I’ve just published a small update to the MisterMEP Dynamo node package. A quick changelog:

  • Fixed the problem with the Set Project Information node not doing anything.
  • Removed the Lunchbox dependency from the Pipe From Strings node.

You should be able to update the package using the package manager within Dynamo.

Note that all inputs for the Set Project Information node need to be populated for it to work.

Practical Dynamo – Moving Views on Sheets

For those of you that read through my previous post last week on creating sheets using Dynamo, you might have come to the end of the post only to realise that the views haven’t placed where you want them to be on the sheets.

For example, my sheet with the automatically placed view now looks like this

The first method I’m going to use nodes from both the Rhythm and Lunchbox packages which you can download from your package manager. Simply install the latest version.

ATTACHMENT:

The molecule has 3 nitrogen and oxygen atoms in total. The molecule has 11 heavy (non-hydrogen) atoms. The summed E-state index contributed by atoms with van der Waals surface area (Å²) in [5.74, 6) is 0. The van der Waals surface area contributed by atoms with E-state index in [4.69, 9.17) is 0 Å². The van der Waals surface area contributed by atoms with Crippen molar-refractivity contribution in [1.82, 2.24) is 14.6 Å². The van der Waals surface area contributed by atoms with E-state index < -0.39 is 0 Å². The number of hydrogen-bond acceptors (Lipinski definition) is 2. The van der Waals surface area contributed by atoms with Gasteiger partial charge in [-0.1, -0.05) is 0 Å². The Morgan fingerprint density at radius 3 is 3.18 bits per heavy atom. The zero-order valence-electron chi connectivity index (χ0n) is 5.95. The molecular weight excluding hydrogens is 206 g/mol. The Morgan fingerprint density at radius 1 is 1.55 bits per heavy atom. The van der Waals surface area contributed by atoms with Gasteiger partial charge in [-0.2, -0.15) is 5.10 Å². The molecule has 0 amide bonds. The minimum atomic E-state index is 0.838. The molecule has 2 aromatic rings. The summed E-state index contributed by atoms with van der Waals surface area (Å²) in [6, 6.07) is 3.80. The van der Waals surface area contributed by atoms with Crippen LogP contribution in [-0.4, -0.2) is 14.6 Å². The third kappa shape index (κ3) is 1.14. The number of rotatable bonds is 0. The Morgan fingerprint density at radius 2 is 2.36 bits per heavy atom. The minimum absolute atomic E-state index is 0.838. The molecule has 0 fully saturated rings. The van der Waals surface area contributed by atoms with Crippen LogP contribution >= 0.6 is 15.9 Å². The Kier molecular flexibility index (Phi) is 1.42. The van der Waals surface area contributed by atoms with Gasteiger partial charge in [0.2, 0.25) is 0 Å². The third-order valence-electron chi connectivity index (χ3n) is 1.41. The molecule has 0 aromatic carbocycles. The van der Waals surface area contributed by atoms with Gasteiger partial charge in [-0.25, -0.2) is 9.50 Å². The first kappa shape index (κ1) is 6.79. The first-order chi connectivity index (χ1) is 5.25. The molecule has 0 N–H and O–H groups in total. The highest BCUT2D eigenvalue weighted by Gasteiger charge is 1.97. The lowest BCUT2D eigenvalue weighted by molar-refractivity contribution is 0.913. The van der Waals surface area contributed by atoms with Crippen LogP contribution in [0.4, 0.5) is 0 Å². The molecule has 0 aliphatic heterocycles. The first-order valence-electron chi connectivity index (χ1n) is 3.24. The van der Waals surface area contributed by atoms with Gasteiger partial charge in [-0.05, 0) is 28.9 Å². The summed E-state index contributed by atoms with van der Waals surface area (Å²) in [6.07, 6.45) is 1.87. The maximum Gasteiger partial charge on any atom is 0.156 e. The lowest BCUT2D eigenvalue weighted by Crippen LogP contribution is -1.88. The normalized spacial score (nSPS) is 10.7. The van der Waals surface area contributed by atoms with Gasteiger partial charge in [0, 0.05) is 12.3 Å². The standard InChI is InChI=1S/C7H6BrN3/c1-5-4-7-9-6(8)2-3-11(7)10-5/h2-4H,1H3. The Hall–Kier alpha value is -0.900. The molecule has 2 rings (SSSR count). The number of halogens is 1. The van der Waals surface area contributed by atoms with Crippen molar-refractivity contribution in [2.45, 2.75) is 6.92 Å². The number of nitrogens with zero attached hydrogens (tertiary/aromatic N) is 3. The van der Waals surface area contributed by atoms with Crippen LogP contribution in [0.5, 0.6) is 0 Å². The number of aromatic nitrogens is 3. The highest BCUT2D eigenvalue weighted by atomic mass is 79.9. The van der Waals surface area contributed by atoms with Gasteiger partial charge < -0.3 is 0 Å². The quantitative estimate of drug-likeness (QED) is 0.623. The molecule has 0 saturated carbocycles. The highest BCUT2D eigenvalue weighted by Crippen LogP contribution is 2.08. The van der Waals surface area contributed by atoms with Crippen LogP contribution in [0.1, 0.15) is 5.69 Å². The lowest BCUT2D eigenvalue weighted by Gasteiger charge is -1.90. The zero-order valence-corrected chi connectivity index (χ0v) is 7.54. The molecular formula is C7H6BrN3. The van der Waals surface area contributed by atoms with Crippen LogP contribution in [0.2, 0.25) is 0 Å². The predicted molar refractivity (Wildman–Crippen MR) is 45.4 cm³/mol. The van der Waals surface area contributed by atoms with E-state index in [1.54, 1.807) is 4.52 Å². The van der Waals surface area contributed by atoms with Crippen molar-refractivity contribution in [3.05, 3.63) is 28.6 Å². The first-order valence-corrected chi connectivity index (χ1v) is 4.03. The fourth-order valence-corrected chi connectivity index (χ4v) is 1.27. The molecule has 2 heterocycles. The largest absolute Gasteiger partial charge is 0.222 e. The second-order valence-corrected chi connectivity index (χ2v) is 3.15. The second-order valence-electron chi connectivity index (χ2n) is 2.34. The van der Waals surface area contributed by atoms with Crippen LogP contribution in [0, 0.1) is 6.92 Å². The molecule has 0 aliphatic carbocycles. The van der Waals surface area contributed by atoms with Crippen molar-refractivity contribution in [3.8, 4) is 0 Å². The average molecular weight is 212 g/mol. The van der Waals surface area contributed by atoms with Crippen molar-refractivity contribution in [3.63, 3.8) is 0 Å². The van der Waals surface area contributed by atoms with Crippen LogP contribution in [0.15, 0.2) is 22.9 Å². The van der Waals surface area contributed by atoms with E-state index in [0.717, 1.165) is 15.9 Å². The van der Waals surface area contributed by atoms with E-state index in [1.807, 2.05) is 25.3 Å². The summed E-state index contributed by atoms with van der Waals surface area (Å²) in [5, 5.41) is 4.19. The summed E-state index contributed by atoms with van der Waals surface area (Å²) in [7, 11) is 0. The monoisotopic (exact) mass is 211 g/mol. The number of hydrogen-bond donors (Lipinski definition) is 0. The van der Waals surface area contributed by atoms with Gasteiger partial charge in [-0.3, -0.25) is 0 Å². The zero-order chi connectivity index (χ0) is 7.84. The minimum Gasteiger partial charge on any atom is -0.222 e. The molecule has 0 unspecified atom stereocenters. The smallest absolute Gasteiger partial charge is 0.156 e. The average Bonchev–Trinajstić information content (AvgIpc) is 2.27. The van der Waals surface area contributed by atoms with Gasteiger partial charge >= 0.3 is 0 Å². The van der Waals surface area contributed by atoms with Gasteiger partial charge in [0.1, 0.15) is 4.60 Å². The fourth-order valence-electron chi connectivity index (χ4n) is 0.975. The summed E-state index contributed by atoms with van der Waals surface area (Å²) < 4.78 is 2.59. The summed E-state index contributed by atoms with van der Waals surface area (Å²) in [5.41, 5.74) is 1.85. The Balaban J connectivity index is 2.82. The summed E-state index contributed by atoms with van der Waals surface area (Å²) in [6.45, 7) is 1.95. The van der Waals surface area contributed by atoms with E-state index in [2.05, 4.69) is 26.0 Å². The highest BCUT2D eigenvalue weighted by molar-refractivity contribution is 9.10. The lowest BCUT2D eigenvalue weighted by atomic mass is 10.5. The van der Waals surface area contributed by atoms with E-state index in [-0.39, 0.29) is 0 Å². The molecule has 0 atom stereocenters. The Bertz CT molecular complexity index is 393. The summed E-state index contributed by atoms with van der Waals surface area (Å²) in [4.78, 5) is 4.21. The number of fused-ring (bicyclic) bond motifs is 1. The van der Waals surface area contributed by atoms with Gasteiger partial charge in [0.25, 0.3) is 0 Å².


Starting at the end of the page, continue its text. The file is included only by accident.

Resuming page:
The Rhythm package has some super useful tools for a whole range of different actions in Revit, but today we’re going to focus on the nodes that can help us manipulate the location of our views on the sheet.

To get started, we use the Sheet.GetViewportsAndViews node, we want to feed the sheets from our previous steps into this node and the node will give you the viewports, views and schedules as separate outputs. For this exercise, we’re only interested in the viewports. As always, while you’re reading through just click on the images to see them full size.

Next you need to use the Viewport.LocationData node from Rhythm. The outputs from this node are

bBox which returns the minimum (bottom left) and maximum points (top right) of the viewport bounding box.
boxCenter which returns the centre point of the viewport bounding box
boxOutline which returns the start and end points of each side of the viewport bounding box